"Doing it that way, it took on average about four days to do the circuit. So we finally decided to make our own gun trucks and make our own convoy, so we could just do it all in one day," says Burchill. "So on average we had usually around two supply trucks, and then we would have three Humvee gun trucks. And we would go as fast as the slowest truck would go, which was my truck, and that would usually do about 65."
Even though his truck was nearly 40 years old, the "deuce and a half" proved more dependable than the much newer Humvees. There was, however, one major problem.
"There was no up-armor kits for my deuce because it was so old. They just weren't making them. And so I found a steelsmith on base and I requested some steel from him. I got some half-inch cold-rolled steel, and I cut out my own doors, and I made armor for my truck and I bolted it on."
Burchill and his Minnesota buddies also figured out that big, plastic water jugs filled with sand and just a little water made excellent armor.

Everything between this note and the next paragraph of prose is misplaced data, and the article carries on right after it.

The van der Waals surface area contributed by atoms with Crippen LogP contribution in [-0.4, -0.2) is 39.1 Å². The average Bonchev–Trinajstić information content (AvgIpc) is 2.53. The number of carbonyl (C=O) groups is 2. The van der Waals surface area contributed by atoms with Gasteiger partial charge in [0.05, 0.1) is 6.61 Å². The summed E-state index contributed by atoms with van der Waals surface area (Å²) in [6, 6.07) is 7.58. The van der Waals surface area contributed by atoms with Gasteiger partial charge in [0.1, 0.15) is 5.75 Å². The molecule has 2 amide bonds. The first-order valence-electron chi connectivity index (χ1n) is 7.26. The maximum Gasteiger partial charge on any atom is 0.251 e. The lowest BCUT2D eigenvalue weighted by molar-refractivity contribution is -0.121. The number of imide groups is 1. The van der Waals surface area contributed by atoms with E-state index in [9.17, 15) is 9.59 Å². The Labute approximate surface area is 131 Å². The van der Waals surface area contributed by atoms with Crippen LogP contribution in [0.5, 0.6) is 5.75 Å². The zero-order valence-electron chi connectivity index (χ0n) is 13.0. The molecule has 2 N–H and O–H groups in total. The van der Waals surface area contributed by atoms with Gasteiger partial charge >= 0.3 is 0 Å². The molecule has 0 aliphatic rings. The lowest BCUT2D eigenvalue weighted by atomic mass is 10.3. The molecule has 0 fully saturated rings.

Whenever they ventured out past the base gates, Burchill and his fellow soldiers were constantly on the lookout for homemade bombs. Improvised explosive devices -- or IEDs -- have proven one of the most lethal weapons of the insurgency.
"Sometimes they would cast them into cinder blocks and then they would lay them out on the road. And you wouldn't think a cinder block is going to blow up, but it does."
Roadside IEDs are typically triggered by remote control. An insurgent might hide off in the distance, and detonate a homemade bomb with something as basic as a modified garage door opener.
Burchill's convoys never ended up getting hit. "Several times we had to stop and call the explosive ordnance people out to come and dispose of it, and several times it was a bomb. I think probably five or six times we stopped there was a legitimate bomb that we had to blow up."
NO BOREDOM IN BAGHDAD
Despite the constant threat, the convoy trips actually became exciting.